How to write code à la B.E.M. convention

.block__element — modifier (B.E.M.) is a class naming system that, if used effectively, makes you code more consistent, organized and easy to read.

For BEM, it is best practice to use kebab case rather than camel case. Kebab case makes your code less confusing, especially when you include any JS later.


Blocks are pieces of code that are going to be reused and don’t depend on other components. It is the highest level of any individual component and it’s written with no other syntax:

<div class=“post” >

Some examples of blocks on a web page would be a navigation bar, a header, a footer, a gallery, a hero image, a modal, or a slide in menu.


An element is a composite piece of a block that would never be used separately. Not all blocks have elements. But all elements must be nested inside of blocks and will never exist outside the context of its parent element. For instance, nested within the navigation, a UL and LI is an element.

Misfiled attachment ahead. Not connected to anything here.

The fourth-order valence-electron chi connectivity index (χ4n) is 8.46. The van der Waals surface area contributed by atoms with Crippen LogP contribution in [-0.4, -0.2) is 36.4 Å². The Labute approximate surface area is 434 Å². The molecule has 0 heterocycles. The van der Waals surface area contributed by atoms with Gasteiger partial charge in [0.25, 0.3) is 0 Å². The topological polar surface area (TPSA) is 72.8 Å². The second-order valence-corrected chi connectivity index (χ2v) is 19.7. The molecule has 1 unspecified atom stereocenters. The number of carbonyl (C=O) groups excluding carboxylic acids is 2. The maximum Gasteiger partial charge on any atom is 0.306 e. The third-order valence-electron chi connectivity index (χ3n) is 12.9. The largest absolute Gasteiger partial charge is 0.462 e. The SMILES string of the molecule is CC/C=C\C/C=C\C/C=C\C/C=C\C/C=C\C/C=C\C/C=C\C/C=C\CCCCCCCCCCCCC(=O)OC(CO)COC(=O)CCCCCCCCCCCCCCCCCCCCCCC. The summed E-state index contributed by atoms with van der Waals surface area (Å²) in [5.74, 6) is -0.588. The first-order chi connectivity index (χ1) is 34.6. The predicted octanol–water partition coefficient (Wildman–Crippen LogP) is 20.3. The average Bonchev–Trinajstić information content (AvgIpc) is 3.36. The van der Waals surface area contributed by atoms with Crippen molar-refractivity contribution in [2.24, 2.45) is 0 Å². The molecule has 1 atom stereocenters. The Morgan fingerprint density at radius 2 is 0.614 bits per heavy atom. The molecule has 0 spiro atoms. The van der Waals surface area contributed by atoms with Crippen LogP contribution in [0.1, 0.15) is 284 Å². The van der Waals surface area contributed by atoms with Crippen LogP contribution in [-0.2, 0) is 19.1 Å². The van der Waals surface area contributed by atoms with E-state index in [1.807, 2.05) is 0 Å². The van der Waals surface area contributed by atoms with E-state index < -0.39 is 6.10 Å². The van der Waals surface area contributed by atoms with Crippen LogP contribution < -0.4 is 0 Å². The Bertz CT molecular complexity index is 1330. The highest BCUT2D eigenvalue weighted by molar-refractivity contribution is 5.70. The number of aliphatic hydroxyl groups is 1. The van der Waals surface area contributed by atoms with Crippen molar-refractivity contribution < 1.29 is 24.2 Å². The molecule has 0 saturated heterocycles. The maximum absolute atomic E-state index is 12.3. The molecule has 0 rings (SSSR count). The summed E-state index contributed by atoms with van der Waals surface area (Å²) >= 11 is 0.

Elements are always prefixed by the name of the block they come from and have two underscores. An element’s name should always describe what it is, not what it looks like.

<div class=“post__heading’>

<div class=“post__author’>

<div class=“post__content’>


A modifier describes the appearance, state or behaviour of a block element.

Use two dashes to denote a modifier.

<div class=“post__heading- -small’>

<div class=“post__heading- -large>

When naming the modifier, ask yourself, how is this element different from others?

When first using BEM, most people complain that it makes code excessively long and gruelling to type out. As a general rule, try not to get more than three levels deep.

“The trick with BEM is knowing when something falls into a relevant category. Just because something happens to live inside a block it doesn’t always mean is is actually a BEM element. In the case of our site logo it lives in the .header purely coincidentally; it could just as easily be in our sidebar or footer” — Nicolas Gallagher